So how did the Canadian code factory reach the top of the RPG tree? Surprisingly, the first game from the newly formed studio wasn't a role-playing game at all, but a 3D action title about combat mechs. Shattered Steel was the title, and by taking advantage of the power of new PC video graphics cards it offered destruction and 3D scope that was beyond the capability of older hardware. Titles like Quake and Half Life were yet to redefine PC gaming, so Shattered Steel's technology earned the fledgling developer a lot of attention.
That attention wasn't enough to stop Dr Yip from returning to life in a white coat, but Zeschuk and Muzyka weren't about to let go of their dream. They wanted to make games inspired by the lengthy Dungeons & Dragons sessions that had seen them through medical school. And they already had the game in mind - Battleground: Infinity.
Don't be surprised if you've never heard of it. By the time the game arrived on shelves it had been taken on by Interplay. The publisher held the video game rights to the Advanced Dungeons & Dragons brand, and so almost overnight Bioware went from developing games inspired by the role-playing classic to making an official Dungeons & Dragons game.
Baldur's Gate was the result, and it was an immediate smash. The RPG genre was in rude health in 1998, with The Elder Scrolls, Fallout and Diablo all well established, but Bioware's relative inexperience was balanced with a deep understanding of what made role-playing fun.
Dungeons & Dragons remained the company's bread and butter for many years after, with expansion packs for Baldur's Gate leading into the sequel, Shadows of Amn, following in 2000. Neverwinter Nights continued the studio's D&D heritage in 2002, reviving the classic AOL online role-player for a more savvy internet audience.
While these titles were critically acclaimed and embraced by RPG fans worldwide, they were still very much niche games. Few outside of role-playing fandom were aware of the Bioware name. That changed in 2003, when the company launched its first console game, Star Wars: Knights of the Old Republic. At a time when Star Wars fans were torn by misgivings over the prequel movies, and punchdrunk from a slew of half-baked spin-off games, it was Bioware's narrative nous that saved the Jedi. Epic in scale, and with the freedom to explore the galaxy far, far away, it fulfilled the dreams of many Star Wars fans and earned Bioware a promotion to the ranks of legendary game developers.
Buoyed by this success, the company turned its attention to something new, the first original Bioware title since Shattered Steel, in fact. Jade Empire was the game, and it took the RPG framework and applied it to a tale of rival martial arts masters in feudal China. Kung fu combat added a surprising wrinkle to the familiar cloth, but critics noted that the story was a virtual retread of Knights of the Old Republic, with open-palm strikes replacing lightsabers.
Only a few years later, and with a new console generation to play with, Bioware silenced any doubters with the 2007 smash hit Mass Effect. A slick, thrilling space saga with the pace of an action game and the depth of an RPG, it heralded a new era for the developer. Super-publisher EA swooped in to buy the company, and so began a period of blockbuster genre-hopping that is still in full swing.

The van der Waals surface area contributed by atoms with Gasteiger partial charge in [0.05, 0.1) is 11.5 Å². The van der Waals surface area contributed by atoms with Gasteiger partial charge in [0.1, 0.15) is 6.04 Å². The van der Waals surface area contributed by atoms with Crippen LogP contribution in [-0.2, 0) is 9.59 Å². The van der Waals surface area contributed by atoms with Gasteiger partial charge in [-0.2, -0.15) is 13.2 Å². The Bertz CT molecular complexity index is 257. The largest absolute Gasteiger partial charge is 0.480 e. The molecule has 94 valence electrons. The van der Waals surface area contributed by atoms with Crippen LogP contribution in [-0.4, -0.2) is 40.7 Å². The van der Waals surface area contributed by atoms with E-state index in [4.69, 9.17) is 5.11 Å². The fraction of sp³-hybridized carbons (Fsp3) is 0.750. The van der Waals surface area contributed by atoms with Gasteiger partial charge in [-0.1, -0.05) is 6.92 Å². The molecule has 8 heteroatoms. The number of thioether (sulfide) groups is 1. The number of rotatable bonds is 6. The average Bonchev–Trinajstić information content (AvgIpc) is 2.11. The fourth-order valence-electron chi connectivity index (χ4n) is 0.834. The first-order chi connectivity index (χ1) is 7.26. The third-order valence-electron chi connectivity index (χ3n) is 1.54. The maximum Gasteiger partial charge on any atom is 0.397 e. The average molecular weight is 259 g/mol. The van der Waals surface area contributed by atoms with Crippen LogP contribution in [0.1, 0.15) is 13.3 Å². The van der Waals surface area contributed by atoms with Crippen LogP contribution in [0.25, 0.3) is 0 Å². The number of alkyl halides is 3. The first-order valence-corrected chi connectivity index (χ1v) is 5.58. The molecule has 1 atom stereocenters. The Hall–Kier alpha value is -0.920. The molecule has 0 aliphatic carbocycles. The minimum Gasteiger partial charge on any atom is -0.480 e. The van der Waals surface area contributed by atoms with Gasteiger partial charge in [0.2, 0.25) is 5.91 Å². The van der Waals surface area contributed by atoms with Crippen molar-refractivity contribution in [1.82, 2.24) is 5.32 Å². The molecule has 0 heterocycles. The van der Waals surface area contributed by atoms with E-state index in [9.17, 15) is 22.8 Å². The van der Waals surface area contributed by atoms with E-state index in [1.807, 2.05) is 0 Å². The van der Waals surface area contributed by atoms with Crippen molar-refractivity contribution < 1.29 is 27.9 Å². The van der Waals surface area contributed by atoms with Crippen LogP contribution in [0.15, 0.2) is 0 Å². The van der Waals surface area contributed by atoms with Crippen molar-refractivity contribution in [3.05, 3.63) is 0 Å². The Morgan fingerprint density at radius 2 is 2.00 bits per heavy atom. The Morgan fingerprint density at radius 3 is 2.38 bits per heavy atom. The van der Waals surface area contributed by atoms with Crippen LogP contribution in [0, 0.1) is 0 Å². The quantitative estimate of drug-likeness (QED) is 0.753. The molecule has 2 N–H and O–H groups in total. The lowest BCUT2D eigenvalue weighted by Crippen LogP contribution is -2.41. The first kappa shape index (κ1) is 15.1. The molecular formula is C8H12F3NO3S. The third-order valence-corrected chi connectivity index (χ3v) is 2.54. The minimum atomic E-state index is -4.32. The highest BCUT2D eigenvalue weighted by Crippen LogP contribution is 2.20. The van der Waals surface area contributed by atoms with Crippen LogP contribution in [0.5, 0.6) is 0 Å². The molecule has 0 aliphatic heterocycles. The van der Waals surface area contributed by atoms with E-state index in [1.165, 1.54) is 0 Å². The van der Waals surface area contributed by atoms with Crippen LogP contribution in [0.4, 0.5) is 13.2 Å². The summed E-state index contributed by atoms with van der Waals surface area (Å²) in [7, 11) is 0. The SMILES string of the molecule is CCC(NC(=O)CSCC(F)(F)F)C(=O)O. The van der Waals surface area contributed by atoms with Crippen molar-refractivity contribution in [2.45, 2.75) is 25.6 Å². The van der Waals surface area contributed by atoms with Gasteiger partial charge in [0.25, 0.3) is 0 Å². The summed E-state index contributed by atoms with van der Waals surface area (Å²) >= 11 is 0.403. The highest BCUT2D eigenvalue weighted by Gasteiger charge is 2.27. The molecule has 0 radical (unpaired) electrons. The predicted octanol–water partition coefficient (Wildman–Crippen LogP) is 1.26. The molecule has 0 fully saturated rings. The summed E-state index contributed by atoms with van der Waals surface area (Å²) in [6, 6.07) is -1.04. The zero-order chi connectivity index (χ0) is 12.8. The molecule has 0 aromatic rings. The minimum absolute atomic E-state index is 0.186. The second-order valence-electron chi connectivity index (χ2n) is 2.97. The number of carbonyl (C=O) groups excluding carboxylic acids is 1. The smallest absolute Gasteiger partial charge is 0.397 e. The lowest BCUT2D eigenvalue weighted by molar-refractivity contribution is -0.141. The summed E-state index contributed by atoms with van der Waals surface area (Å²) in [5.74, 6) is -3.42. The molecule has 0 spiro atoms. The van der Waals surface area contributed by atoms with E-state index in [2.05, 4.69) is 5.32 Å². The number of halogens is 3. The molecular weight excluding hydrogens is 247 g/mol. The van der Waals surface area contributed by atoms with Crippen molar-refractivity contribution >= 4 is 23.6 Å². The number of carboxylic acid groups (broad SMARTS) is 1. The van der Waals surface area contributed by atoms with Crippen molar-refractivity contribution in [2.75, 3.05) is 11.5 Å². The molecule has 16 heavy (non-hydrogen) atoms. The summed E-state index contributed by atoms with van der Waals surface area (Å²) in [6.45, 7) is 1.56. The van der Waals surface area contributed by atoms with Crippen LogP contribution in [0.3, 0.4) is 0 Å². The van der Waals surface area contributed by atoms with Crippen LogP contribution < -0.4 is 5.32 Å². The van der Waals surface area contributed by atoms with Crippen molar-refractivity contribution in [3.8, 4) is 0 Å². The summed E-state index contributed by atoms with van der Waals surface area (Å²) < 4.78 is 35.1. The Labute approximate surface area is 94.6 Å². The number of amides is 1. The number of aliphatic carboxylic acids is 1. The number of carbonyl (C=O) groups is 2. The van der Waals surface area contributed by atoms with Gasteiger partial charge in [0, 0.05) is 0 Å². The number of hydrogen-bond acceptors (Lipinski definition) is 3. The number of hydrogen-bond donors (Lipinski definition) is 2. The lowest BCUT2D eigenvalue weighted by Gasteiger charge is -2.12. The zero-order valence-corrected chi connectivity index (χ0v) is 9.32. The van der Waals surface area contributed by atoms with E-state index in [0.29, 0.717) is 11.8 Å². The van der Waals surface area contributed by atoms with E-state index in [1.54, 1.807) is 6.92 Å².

Blood-soaked fantasy epic Dragon Age found the company recasting the swords and monster tropes of the D&D years in its own style. Mass Effect 2 reached new heights of cinematic sizzle, showcasing an elastic storyline that allowed any of the characters to pop their clogs during the climactic suicide mission. And Bioware even found time to dabble in less obvious areas, creating a Mass Effect spin-off game for mobile phones and developing Sonic Chronicles for the DS, the first RPG to star Sega's blue spiky mascot.
Greg Zeschuk and Ray Muzyka are still at the head of the company they found over fifteen years ago, and their passion for role-playing is still tempered by a desire to innovate and stretch the boundaries of what can be done with the genre. With its ties to the developer's first breakout smash hit, and its desire to shake up the world of MMORPG gameplay, Star Wars: The Old Republic is perhaps the quintessential Bioware experience. Enormous in scale, complex in intent yet an absolute joy to play.
Let the dice roll.
Star Wars Game License Acquired by EA. (07/05/2013)
Disney has decided to license out the property to EA for multi-platform console development, while keeping social, online and mobile opportunities for itself…
Obsidian Hints At New Next-Gen Game (03/05/2013)
According to a report published on Eurogamer this morning, acclaimed development studio Obsidian isn't just wrapping up its South Park RPG and Project Eternity games there's a separate team hard at …
Rolling The Dice: The History of Bioware (22/12/2011)
This Christmas week sees Bioware release its first online multiplayer RPG, Star Wars: The Old Republic, while next year brings the third (and final?) instalment in their epic sci-fi saga, Mass Effect …